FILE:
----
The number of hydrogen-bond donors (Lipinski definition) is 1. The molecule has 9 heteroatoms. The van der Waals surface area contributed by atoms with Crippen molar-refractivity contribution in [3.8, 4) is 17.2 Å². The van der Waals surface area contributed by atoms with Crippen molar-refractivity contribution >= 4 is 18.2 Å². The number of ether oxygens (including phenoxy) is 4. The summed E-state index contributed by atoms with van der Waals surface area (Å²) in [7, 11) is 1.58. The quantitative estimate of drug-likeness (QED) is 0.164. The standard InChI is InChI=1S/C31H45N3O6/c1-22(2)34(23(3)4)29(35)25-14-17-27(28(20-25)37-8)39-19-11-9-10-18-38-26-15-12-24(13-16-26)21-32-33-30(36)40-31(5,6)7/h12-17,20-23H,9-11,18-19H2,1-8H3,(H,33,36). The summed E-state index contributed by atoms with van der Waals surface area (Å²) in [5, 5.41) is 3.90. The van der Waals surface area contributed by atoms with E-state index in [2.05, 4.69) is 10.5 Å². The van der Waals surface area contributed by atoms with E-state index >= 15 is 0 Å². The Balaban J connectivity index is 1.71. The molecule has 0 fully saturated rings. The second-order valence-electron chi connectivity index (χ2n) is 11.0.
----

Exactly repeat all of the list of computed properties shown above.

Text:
The number of hydrogen-bond donors (Lipinski definition) is 1. The molecule has 9 heteroatoms. The van der Waals surface area contributed by atoms with Crippen molar-refractivity contribution in [3.8, 4) is 17.2 Å². The van der Waals surface area contributed by atoms with Crippen molar-refractivity contribution >= 4 is 18.2 Å². The number of ether oxygens (including phenoxy) is 4. The summed E-state index contributed by atoms with van der Waals surface area (Å²) in [7, 11) is 1.58. The quantitative estimate of drug-likeness (QED) is 0.164. The standard InChI is InChI=1S/C31H45N3O6/c1-22(2)34(23(3)4)29(35)25-14-17-27(28(20-25)37-8)39-19-11-9-10-18-38-26-15-12-24(13-16-26)21-32-33-30(36)40-31(5,6)7/h12-17,20-23H,9-11,18-19H2,1-8H3,(H,33,36). The summed E-state index contributed by atoms with van der Waals surface area (Å²) in [5, 5.41) is 3.90. The van der Waals surface area contributed by atoms with E-state index in [2.05, 4.69) is 10.5 Å². The van der Waals surface area contributed by atoms with E-state index >= 15 is 0 Å². The Balaban J connectivity index is 1.71. The molecule has 0 fully saturated rings. The second-order valence-electron chi connectivity index (χ2n) is 11.0.